held by Archives and Special Collections in the Penn State
Harrisburg Library.

The travel and research grant program encourages scholarly
use of the repository's premier collection, the Alice
Marshall Women's History Collection, considered to be one
of the largest privately-compiled research collections on
women's history in the United States.

One grant will be awarded with a stipend between $500 and
$3,000 to cover travel, overnight accommodations, and other
research-related expenses. Research topics are not limited
to women's history, but they must require significant use of
the repository's holdings.

IS FRIDAY, MAY 28, 2010. Recipients will be notified by
early June 2010.

For more information and to access the grant guidelines and
an application form, please visit
or contact Heidi N. Abbey, humanities reference librarian
and archivist, via email at, or by phone
at 717-948-6056.

Travel grant - Library History Seminar XII

LHRT is providing free registration and travel reimbursement grants of up to $350 each, for two graduate students or new professionals who wish to attend Library History Seminar XII (LHS) at the University of Wisconsin-Madison, September 10-12, 2010. Library History Seminar is a multi-day, academic conference focused on the history of libraries and librarianship, offered only once every five years. For more information about the conference, see the LHS web site, .

Any student or new professional (less than 3 years' experience) interested in a grant must fill out the application form, submit graduate and undergraduate transcripts, and provide at least one letter
of recommendation from a faculty member, employer, or professional colleague. For application forms, see links on LHRT's award page,, or the links at the bottom of this message.

All application materials are due no later than **June 1, 2010**. Send applications, transcripts, and letters to Bernadette A. Lear, LHRT Chair, Penn State Harrisburg Library, 351 Olmsted Dr., Middletown, PA
17057. Or you may e-mail: . You may also direct questions and concerns to Bernadette.

Feel free to forward this opportunity to students and colleagues!

Conference - Access Services Conference 2010

On behalf of the Conference Organizing Committee, we would like to invite you to submit a proposal for the Access Services Conference 2010, Innovative Approaches to Access Services. This year's event will be held at Georgia Tech Global Learning Center in Atlanta, GA from November 10-12, 2010.

The Access Services Conference is an opportunity for individuals working in all areas of Access Service in libraries to gather information and communicate with other professionals about Circulation, Reserves, Interlibrary Loan, Student Worker Management, Security, Stacks Maintenance, and other topics of interest. The conference is focused primarily on academic libraries but we welcome participation and proposals from all types of libraries.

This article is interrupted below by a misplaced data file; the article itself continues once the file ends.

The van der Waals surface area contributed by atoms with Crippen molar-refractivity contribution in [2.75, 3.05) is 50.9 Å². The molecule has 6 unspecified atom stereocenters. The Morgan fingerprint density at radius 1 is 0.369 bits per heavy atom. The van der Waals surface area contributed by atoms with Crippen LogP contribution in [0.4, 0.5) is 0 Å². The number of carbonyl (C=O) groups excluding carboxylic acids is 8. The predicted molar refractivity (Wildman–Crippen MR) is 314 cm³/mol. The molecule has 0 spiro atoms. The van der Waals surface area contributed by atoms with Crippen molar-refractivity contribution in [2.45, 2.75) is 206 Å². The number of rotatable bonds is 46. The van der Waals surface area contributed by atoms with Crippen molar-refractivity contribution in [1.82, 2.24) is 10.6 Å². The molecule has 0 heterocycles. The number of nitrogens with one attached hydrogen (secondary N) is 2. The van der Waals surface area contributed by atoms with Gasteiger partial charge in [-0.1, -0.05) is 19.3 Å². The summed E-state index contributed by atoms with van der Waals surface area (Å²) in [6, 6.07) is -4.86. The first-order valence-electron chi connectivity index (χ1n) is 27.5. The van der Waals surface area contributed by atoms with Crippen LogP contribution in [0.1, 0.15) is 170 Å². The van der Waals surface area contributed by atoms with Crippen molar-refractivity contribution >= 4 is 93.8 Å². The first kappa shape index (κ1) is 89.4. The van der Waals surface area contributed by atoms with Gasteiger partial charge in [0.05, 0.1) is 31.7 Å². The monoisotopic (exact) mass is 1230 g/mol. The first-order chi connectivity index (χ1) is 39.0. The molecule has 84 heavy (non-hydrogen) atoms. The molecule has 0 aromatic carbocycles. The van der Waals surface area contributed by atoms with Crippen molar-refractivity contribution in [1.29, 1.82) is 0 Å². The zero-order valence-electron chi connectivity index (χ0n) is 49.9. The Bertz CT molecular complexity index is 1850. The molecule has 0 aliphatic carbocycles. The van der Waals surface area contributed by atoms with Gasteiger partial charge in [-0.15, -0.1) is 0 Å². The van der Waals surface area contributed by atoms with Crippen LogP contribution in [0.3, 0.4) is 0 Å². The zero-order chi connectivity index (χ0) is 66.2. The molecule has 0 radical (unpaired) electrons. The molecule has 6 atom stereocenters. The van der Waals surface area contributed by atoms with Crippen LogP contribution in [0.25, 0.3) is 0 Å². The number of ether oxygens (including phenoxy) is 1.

We invite program proposals from March 8 until 5pm, May 14, 2010. Accepted program proposal submissions should be able to fit within a 50 minute segment. Proposals might focus on any of the following areas:

Customer Service Circulation
Interlibrary Loan
Consortia Agreements
Space Management
Stacks Maintenance
Student Workers Management
Current technology for access service enhancement

Program Proposal guidelines:
Please submit an abstract of 300 words or less with the program title, your name, title, and affiliation. Please also note if your proposal is for a single presenter, panel, or roundtable discussion. Program proposals will be reviewed by the program committee and those presenters who are selected will be notified by June 1, 2010. In order to submit a proposal, please go to "Call for Proposals" on the conference website to submit your proposal.

Please direct any questions to

Catherine Jannik Downey

Vendors or organizations interested in sponsoring the Access Services Conference please contact

Denita Hampton

CFP - Journal of Interlibrary Loan, Document Delivery & Electronic Reserve

The Routledge/Taylor & Francis peer-reviewed Journal of Interlibrary Loan, Document Delivery & Electronic Reserve (JILDDER) has merged with Resource Sharing & Information Networks and is now accepting articles for Fall and Winter publication. Of particular interest to JILDDER are articles regarding resource sharing, unmediated borrowing, electronic reserve, cooperative collection development, shared virtual library services, digitization projects and other multi-library collaborative efforts including the following topics:

• cooperative purchasing and shared collections
• consortial delivery systems
• shared storage facilities
• administration and leadership of interlibrary loan departments, networks, cooperatives, and consortia
• training, consulting and continuing education provided by consortia
• use of interlibrary loan statistics for book and periodical acquisitions, weeding and collection management
• selection and use of cutting-edge technologies and services used for interlibrary loan and electronic reserve, such as Ariel, Illiad, BlackBoard, Relais and other proprietary and open-source software
• copyright and permission issues concerning interlibrary loan and electronic reserve
• aspects of quality assurance, efficiency studies, best practices, library 2.0, the impact of Open WorldCat and Google Scholar, buy instead of borrow and practical practices addressing special problems of international interlibrary loan, international currency, payment problems, IFLA, and shipping